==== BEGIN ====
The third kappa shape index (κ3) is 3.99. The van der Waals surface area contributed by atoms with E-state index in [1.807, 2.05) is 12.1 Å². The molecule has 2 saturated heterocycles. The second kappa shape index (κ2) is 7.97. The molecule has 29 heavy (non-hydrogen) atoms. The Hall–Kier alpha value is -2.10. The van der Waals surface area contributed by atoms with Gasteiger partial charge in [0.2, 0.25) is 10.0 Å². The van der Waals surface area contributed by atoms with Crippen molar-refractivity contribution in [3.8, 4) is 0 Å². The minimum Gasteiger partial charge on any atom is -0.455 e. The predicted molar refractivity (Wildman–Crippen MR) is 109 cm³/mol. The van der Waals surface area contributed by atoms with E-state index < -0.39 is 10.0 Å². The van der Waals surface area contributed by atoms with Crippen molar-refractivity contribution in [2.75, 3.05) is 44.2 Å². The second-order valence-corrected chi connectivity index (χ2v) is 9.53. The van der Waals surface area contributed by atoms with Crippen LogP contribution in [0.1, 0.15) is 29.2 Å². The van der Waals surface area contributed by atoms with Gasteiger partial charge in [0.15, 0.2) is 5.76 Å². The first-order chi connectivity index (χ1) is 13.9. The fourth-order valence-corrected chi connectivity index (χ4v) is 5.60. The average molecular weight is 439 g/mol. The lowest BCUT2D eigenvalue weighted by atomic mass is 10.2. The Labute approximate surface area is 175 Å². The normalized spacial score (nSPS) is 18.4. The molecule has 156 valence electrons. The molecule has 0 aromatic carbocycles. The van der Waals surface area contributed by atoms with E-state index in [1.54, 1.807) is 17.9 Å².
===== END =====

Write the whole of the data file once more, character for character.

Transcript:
The third kappa shape index (κ3) is 3.99. The van der Waals surface area contributed by atoms with E-state index in [1.807, 2.05) is 12.1 Å². The molecule has 2 saturated heterocycles. The second kappa shape index (κ2) is 7.97. The molecule has 29 heavy (non-hydrogen) atoms. The Hall–Kier alpha value is -2.10. The van der Waals surface area contributed by atoms with Gasteiger partial charge in [0.2, 0.25) is 10.0 Å². The van der Waals surface area contributed by atoms with Crippen molar-refractivity contribution in [3.8, 4) is 0 Å². The minimum Gasteiger partial charge on any atom is -0.455 e. The predicted molar refractivity (Wildman–Crippen MR) is 109 cm³/mol. The van der Waals surface area contributed by atoms with E-state index < -0.39 is 10.0 Å². The van der Waals surface area contributed by atoms with Crippen molar-refractivity contribution in [2.75, 3.05) is 44.2 Å². The second-order valence-corrected chi connectivity index (χ2v) is 9.53. The van der Waals surface area contributed by atoms with Crippen LogP contribution in [0.1, 0.15) is 29.2 Å². The van der Waals surface area contributed by atoms with Gasteiger partial charge in [0.15, 0.2) is 5.76 Å². The first-order chi connectivity index (χ1) is 13.9. The fourth-order valence-corrected chi connectivity index (χ4v) is 5.60. The average molecular weight is 439 g/mol. The lowest BCUT2D eigenvalue weighted by atomic mass is 10.2. The Labute approximate surface area is 175 Å². The normalized spacial score (nSPS) is 18.4. The molecule has 156 valence electrons. The molecule has 0 aromatic carbocycles. The van der Waals surface area contributed by atoms with E-state index in [1.54, 1.807) is 17.9 Å².